Flipboard Brings Personalized Magazines To Android, Heads To The Web With New Magazine Management Tool

Since the launch of personalized magazines this March, social magazine maker Flipboard has added 6 million new users to its platform, bringing its total number of users to 56 million – and that’s before the feature even arrived on Android, which now comprises roughly half of Flipboard’s user base. Today, that changes as the personalized magazine option arrives on Android phones and tablets, alongside the launch of a new web-based magazine editor designed with the needs of curators and publishers in mind.

Android users have a couple of unique options, including the ability to “flip” items from other native applications such as YouTube, the browser, or their own photo gallery, into Flipboard. The updated app is also now making use of Facebook Single Sign-On for registration, the company notes.

In addition, while previously a mobile-first and generally mobile-only company, the launch of the online magazine management tool shows that Flipboard is carefully considering how it should proceed when it comes to the web. The company has previously acknowledged that there are challenges with Flipboard’s magazine sharing features – that is, when someone tweets or posts a link to a Flipboard magazine on the web, it can be inconvenient for those who click that link from their non-mobile device.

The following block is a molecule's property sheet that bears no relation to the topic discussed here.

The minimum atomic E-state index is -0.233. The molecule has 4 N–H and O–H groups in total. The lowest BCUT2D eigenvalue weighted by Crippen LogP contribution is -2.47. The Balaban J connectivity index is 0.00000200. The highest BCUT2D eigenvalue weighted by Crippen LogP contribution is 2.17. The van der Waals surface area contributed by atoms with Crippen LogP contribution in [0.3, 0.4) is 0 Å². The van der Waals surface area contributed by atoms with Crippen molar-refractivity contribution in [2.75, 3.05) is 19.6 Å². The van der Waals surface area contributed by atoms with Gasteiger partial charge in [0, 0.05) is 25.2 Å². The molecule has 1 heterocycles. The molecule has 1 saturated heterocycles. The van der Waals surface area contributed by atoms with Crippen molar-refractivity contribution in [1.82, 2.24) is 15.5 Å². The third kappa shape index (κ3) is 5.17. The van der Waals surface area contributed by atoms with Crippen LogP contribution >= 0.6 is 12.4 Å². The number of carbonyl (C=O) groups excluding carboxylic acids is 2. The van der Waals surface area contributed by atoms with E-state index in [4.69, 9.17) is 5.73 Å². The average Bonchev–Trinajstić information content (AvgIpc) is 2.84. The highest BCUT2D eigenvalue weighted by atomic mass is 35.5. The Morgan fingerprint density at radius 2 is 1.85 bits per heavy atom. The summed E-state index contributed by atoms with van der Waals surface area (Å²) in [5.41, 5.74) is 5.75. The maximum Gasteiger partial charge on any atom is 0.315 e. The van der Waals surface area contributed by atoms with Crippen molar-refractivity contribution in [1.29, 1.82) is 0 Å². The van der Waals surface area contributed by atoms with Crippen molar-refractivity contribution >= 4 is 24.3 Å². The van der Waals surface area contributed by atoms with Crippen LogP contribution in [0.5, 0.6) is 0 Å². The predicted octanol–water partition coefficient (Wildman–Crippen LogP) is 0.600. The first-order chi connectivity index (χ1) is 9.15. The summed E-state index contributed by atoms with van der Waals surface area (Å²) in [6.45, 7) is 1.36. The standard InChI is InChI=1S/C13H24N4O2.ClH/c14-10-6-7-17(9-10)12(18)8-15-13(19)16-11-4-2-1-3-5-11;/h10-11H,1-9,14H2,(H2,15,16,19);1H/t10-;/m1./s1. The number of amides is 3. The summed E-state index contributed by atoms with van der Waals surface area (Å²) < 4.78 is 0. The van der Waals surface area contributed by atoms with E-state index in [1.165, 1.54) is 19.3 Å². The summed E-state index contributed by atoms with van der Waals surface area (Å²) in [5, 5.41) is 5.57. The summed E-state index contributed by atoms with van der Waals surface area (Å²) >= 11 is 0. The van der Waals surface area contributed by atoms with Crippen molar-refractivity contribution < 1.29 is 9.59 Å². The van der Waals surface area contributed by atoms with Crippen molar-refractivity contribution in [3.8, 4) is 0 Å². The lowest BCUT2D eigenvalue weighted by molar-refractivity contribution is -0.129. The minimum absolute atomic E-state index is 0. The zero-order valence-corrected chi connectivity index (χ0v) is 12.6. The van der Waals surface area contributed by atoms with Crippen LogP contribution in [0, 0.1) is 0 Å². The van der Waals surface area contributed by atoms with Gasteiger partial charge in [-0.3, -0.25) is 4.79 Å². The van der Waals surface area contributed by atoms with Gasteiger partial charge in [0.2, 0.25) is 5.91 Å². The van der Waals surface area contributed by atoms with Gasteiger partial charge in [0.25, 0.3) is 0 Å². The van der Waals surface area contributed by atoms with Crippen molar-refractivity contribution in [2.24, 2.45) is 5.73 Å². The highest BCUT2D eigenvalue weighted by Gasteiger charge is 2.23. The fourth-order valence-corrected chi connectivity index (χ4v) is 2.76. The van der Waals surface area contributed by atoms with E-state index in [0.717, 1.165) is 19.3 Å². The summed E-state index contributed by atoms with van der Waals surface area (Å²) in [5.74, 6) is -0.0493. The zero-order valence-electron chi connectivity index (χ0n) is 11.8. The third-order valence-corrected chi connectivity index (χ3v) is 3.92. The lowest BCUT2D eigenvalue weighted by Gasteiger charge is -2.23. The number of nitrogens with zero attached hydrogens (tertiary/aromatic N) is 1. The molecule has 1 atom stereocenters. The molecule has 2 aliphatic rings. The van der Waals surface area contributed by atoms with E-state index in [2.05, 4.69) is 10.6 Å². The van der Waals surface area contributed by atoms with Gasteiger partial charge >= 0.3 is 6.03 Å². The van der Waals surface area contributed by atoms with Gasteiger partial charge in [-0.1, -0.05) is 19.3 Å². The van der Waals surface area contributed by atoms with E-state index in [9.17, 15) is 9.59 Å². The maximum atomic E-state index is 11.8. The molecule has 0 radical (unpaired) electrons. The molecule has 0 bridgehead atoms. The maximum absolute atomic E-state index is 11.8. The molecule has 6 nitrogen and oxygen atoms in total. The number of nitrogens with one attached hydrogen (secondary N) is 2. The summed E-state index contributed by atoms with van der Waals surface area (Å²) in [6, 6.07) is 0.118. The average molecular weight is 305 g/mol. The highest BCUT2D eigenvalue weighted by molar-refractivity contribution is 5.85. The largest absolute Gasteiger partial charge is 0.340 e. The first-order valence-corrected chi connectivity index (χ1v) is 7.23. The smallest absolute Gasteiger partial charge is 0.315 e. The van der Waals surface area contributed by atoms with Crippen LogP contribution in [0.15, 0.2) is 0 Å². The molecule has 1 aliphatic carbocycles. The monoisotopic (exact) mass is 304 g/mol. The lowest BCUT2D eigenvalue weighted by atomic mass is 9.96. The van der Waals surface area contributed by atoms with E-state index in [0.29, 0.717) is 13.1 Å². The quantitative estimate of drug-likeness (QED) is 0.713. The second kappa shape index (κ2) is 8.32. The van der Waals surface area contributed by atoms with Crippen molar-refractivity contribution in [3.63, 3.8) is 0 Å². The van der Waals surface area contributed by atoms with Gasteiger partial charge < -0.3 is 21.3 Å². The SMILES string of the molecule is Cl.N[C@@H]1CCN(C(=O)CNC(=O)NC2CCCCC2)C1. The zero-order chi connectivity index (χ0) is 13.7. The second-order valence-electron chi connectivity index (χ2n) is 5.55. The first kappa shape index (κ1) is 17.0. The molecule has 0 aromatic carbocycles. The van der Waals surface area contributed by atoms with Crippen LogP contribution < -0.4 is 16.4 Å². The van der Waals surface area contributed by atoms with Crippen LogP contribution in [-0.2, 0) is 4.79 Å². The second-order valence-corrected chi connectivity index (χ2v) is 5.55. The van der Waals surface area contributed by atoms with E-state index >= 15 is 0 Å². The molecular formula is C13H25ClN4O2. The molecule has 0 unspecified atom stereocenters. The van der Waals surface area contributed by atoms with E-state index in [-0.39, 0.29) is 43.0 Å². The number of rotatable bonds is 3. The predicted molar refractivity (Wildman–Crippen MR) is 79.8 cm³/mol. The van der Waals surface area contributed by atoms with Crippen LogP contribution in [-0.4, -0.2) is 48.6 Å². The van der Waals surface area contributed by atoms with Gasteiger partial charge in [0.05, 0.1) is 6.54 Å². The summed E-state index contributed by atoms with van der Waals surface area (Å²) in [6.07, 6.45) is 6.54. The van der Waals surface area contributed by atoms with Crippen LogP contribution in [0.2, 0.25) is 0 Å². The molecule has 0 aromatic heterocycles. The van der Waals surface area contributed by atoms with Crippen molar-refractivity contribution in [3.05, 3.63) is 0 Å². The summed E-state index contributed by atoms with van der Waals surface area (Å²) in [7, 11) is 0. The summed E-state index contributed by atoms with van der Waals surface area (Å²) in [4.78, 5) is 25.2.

For example, if you click on a link to Flipboard co-founder and CEO Mike McCue’s awesome “Metazine” magazine (a magazine of magazines!) at http://flip.it/qyXu1 on the web, you’ll only be taken to a landing page which directs you to download the app to your mobile devices for access. This is something the team is working through now.

As Flipboard head of product Eugene Wei explains, the web has mainly served as a companion to Flipboard’s mobile and tablet applications to date. “But,” he adds, “we think the web is super important, and we plan to do more on the web over time…I think a lot of our partners want things like embeddable buttons or badges to help drive more viewership to their magazines,” Wei says. He points out, too, that the Flipboard has a limited web presence with its web browser add-on, the Flip It button.


The new web interface for magazine management is a good first step in thinking about what role the web should play in this mobile-first company. On the newly launched site, editor.flipboard.com, users can create, edit and share their magazines much as they could previously on mobile, as well as take advantage of new, web-only options, like re-ordering the stories, photos and videos within their magazine, deleting content, or even changing the order of the magazines under their account.

Flipboard also announced today that The Financial Times has launched on its platform. FT.com subscribers will get unlimited access to FT content on Flipboard, while other Flipboard users will be able to access FT blogs and videos. This is the second major media publication to offer paid subscriptions through Flipboard, following The New York Times’ subscription debut last summer.


CEO Mike McCue had hinted at this Android release during his chat at TechCrunch Disrupt NY 2013. At that time, he also shared that users had now created over 1 million magazines using the new tool, and some of those might even be worth paying for in the future.

Whether or not some of the upcoming analytics features for publishers will also be worth paying for, however, has yet to be determined, says Wei. He notes that the stats and measurements Flipboard will offer curators today on the new Editor interface will become more robust in the future, informing magazine creators what stories work for their readers, what other types of stories or magazines they read or curate themselves, and how readership data is trending over time.

To manage your own Flipboard magazines from the web, you can sign in to the Editor interface here.